At SXSWedu 2016, Julie Evans shared new 2015 Speak Up data on whether or not there are differences in how girls and boys approach digital learning as part of a session on gender sensitivity in gaming.
Students use technology for learning in four ways:
1.) teacher directed
2.) student self–initiated
Out of school:
3.) supporting schoolwork
4.) supporting personal learning
More than 50 percent of both girls and boys say “using technology in my classes increases my interest in learning.”
Speak Up 2015 reports on some of the ways teachers are using technology for learning (not much difference by gender)
And, Speak Up 2015 reports on some of the ways students are directing their own learning with technology outside of school (greater difference by gender)
Speak Up 2015 also asked about interest in coding – by age level and gender – and the results showed that interest in coding is greatest in elementary school for both boys and girls.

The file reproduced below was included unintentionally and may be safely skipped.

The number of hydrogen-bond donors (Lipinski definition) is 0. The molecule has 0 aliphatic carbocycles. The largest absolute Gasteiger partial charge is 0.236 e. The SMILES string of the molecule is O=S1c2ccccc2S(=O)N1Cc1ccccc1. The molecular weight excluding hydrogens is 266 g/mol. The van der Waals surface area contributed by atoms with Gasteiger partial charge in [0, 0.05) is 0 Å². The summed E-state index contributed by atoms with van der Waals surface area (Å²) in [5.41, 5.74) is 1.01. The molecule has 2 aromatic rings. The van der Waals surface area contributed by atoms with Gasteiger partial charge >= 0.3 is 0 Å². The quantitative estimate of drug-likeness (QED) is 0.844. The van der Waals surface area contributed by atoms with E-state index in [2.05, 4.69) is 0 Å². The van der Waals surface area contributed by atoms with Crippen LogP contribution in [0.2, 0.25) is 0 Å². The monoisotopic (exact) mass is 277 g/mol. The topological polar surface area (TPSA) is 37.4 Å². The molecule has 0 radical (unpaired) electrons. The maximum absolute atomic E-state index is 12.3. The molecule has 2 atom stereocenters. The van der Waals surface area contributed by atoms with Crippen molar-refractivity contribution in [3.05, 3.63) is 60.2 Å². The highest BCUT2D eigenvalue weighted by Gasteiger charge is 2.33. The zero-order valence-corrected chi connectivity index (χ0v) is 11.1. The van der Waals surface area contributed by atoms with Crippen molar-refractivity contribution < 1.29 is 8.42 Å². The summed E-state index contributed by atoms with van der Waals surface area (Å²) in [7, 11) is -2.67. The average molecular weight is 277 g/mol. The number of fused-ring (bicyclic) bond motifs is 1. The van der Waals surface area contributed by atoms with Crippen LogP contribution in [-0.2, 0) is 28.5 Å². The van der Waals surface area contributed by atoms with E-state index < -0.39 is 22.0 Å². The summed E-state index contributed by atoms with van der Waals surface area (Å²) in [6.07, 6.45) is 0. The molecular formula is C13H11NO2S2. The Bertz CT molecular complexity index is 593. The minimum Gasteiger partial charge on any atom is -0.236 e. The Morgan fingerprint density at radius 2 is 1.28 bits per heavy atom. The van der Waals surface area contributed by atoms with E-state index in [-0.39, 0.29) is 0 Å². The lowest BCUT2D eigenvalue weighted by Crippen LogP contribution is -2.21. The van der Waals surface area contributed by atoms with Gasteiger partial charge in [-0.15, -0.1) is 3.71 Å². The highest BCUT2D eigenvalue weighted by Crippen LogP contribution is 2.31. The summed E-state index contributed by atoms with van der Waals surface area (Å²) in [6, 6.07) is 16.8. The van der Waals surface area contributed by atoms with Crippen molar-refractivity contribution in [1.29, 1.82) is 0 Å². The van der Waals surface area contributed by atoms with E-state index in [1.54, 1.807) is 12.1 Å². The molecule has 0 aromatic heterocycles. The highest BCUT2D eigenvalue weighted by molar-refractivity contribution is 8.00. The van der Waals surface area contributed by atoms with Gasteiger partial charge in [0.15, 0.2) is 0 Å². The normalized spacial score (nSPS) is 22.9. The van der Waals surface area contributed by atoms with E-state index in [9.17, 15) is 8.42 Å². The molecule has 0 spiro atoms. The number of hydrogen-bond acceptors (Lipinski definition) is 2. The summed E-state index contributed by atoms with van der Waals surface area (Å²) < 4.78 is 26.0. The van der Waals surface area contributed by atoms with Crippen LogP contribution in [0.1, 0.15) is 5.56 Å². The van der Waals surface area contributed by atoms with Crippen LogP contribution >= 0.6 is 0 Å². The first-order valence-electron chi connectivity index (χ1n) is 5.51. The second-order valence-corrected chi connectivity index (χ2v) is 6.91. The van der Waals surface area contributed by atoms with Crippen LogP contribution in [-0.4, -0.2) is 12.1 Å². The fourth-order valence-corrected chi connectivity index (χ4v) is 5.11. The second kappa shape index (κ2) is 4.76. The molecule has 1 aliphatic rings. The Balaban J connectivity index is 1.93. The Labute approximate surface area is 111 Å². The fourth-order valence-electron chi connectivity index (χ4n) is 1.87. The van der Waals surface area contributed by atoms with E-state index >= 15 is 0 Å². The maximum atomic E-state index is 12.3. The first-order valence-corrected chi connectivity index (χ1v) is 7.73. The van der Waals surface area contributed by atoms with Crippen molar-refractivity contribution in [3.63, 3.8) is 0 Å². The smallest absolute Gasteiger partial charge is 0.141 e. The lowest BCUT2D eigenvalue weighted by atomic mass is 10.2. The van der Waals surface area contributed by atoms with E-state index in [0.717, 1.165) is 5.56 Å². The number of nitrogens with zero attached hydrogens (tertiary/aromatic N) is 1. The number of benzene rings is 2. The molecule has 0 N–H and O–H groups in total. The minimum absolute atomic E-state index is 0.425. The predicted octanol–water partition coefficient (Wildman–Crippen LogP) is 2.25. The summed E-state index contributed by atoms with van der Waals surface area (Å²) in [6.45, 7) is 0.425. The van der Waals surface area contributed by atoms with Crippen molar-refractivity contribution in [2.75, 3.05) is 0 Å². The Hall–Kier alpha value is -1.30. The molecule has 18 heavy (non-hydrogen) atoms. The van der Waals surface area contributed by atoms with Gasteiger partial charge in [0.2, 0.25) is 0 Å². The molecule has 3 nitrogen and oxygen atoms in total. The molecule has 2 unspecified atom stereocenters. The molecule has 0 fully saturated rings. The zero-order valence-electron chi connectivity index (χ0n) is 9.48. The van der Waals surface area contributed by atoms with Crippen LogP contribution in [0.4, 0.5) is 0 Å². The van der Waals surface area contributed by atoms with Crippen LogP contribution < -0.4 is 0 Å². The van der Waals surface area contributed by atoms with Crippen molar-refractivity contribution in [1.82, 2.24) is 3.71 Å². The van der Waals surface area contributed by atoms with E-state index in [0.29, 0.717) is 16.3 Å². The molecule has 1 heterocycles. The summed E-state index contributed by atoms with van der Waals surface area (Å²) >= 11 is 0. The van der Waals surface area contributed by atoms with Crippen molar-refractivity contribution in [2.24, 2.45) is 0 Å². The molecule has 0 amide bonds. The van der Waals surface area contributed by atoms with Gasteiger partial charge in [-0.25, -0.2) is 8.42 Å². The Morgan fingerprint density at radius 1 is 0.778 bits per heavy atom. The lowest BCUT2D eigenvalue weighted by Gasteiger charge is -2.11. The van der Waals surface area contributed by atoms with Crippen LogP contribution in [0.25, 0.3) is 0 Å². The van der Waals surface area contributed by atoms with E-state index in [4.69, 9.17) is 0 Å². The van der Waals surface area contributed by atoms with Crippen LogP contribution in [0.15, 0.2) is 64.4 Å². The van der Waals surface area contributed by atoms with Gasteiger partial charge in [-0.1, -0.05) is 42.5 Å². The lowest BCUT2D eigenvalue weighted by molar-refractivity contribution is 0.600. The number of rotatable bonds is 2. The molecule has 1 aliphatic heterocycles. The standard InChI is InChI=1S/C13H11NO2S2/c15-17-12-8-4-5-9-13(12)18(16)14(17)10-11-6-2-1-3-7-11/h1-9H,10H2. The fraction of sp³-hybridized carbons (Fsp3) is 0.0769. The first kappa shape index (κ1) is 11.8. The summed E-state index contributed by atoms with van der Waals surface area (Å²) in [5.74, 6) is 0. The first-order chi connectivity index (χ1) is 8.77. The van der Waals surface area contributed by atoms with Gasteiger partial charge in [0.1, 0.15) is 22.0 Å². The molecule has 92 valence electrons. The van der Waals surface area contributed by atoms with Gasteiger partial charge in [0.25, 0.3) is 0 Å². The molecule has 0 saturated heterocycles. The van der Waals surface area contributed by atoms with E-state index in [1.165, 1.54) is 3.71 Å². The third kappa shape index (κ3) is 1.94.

When it comes to games, Speak Up shows the boys – especially middle-school aged boys – are the most likely to turn to an online game or virtual simulation for self-directed learning.
Girls and boys report that they play games for different reasons. Via Speak Up 2015, they told us:
1.) Games increase my interest in school
2.) Games provide a more interesting way to learn
3.) Games make it easier to understand difficult concepts
4.) I learn more through a game
5.) Games personalize my learning
1.) Games make it easier to understand difficult concepts
2.) Games increase my interest in school
3.) Games provide a more interesting way to learn
4.) Games adapt to what I know or need to know
5.) I am a better thinker and problem solver when I play games
View Julie’s SXSWedu presentation for examples of games from BrainPop and for resources to help you evaluate gender sensitivity in games.